In one of the first cases of its kind in Canada, Louis Vuitton is taking legal action against an Etobicoke flea market over its tenants' counterfeit goods.
The multinational design firm is seeking damages against Dr. Flea's Flea Market for negligence, copyright infringement and vicarious liability.
Although some countries, such as the United States, recognize that a landlord can be responsible for tenants' infringement, this concept has not yet developed in Canadian law.
The counterfeit industry is worth nearly half a trillion dollars, according to the Organisation for Economic Cooperation and Development.
Teresa Scassa, a professor at the University of Ottawa, said stopping copyright infringement can be an impossible battle for brands. Often counterfeiters will close up one shop and open another after they are found out. That is what makes landlords an attractive target for companies.
"If you start to put some legal responsibility on them, if there's a risk of liability, then there's a chance that that will make them more careful about who is selling in their spaces and what they're selling in those spaces," Dr. Scassa said.
It is not the first time counterfeit goods have caused problems for this Toronto flea market. In the past decade, police have raided it three times, once confiscating more than $1-million in counterfeit goods.
But the landlord's lawyer, Glenn Cohen, says that patrolling more than 400 vendors is difficult.
"Come, walk among the booths. Look at the scarves and see if you could tell which one is counterfeit," he said.
Louis Vuitton's lawyer, Georgina Danzig, declined to comment.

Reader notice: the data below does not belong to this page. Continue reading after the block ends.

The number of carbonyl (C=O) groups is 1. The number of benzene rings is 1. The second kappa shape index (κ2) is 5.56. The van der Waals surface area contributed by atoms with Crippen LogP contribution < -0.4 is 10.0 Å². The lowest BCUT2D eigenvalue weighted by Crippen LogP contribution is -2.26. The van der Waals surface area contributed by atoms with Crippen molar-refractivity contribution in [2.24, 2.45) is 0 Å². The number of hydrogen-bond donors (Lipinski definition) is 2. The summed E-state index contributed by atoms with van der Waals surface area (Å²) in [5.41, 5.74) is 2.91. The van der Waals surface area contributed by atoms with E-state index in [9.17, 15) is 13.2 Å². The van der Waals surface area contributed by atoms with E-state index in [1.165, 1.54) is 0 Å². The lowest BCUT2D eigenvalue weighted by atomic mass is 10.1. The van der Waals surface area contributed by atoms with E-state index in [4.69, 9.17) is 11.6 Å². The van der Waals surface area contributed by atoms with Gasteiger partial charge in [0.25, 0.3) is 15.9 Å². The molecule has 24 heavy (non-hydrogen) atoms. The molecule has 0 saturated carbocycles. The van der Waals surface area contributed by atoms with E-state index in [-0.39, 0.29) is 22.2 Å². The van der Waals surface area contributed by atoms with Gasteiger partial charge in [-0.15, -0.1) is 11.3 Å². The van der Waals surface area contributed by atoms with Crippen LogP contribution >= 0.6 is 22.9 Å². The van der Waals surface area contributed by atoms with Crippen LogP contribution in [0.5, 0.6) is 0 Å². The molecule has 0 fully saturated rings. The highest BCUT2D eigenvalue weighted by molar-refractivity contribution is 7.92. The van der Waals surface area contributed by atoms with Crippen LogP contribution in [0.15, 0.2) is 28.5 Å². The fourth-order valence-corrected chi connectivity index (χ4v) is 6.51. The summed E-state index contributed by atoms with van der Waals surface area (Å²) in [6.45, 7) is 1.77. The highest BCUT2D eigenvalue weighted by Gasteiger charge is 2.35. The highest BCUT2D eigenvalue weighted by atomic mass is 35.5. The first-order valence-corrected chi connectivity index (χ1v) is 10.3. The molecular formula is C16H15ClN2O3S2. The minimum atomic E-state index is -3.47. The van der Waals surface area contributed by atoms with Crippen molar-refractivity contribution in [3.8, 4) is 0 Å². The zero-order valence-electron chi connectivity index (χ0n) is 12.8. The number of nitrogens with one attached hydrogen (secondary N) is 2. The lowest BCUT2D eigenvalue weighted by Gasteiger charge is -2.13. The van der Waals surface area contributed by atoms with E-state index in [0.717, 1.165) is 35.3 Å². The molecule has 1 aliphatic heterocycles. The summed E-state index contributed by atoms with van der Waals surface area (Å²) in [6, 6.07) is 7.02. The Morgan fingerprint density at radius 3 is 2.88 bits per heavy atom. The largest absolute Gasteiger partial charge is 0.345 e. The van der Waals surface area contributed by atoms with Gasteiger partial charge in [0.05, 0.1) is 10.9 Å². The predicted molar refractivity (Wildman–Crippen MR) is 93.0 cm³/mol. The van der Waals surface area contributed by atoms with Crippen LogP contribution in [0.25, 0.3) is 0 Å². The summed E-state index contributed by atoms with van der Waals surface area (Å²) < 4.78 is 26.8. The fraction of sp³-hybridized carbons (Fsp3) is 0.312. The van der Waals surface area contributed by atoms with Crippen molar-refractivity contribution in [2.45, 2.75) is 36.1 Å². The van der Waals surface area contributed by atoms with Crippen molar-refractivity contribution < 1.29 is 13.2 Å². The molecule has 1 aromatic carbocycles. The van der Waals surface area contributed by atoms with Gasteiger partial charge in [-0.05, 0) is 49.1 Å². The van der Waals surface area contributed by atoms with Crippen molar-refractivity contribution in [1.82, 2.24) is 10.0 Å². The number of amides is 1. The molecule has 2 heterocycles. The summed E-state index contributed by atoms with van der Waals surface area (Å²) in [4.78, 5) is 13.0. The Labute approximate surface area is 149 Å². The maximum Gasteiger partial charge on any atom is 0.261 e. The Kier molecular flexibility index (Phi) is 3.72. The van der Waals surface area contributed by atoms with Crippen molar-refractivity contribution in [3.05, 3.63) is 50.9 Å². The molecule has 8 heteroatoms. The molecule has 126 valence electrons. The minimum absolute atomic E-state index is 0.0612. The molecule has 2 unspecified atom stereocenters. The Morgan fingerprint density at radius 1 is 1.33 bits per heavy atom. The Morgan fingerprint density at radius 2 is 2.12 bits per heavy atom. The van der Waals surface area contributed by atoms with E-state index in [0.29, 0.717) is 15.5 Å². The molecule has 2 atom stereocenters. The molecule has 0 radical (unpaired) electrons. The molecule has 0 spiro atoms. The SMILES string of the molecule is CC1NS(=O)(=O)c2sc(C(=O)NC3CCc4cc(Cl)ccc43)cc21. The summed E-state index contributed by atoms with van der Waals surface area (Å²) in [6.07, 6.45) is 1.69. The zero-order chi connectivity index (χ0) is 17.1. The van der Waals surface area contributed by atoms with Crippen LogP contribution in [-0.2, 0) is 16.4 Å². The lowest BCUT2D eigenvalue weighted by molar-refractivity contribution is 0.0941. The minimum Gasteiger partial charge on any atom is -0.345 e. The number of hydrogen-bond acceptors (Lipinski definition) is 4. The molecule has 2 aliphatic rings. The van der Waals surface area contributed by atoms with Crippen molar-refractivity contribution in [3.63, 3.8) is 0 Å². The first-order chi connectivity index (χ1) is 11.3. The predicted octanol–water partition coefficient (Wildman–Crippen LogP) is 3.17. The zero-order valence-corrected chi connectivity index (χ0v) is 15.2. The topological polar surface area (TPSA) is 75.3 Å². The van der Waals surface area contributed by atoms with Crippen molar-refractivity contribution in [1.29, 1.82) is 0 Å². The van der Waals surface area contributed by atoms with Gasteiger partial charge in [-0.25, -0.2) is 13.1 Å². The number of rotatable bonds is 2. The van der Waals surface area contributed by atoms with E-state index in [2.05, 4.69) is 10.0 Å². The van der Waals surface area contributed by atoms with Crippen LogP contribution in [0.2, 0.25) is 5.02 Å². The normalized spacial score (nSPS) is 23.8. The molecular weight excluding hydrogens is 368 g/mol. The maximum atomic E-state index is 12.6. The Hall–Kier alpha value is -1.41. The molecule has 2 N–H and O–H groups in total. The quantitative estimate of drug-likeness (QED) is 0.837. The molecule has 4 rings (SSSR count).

To prove negligence, Louis Vuitton will have to show the landlord knew about the infringement.
The court will also have to look at questions such as whether landlords should have to enforce strict policies against counterfeiters and walk by stalls in person to ensure the legality of their goods.
Louis Vuitton has brought these issues to courts in China, the United States and Australia. A U.S. court ordered several store owners to refuse to lease space to companies that sold counterfeit goods. In China, landlords were held liable. In Australia, the court found that the landlord was not responsible for distinguishing and policing counterfeit goods.
The situation has also played out online. When Tiffany Inc. sued eBay, the court ruled in favour of the online auction site because it had an established system to prevent counterfeiting.
"It'll be interesting to see, first of all, if they could accept the negligence argument and then what parameters they set on it," Dr. Scassa said.
This civil suit is in its earliest stages. Jury selection has begun, but Mr. Cohen said the plaintiff is planning on amending it statement of claim. He expects the case to take two or three years.
In the meantime, it is business as usual at the flea market.
Giuseppina D'Agostino, a professor at Osgoode Hall law school, does not expect this trial will have an impact on flea markets or copyright infringement. The law may develop to consider whether a landlord is liable for a tenant's wrongdoings, but it likely would not stop vendors who make counterfeits. After all, there are more brands to copy.
"It can't just be Louis Vuitton. It has to be all the other brands," Dr. D'Agostino said.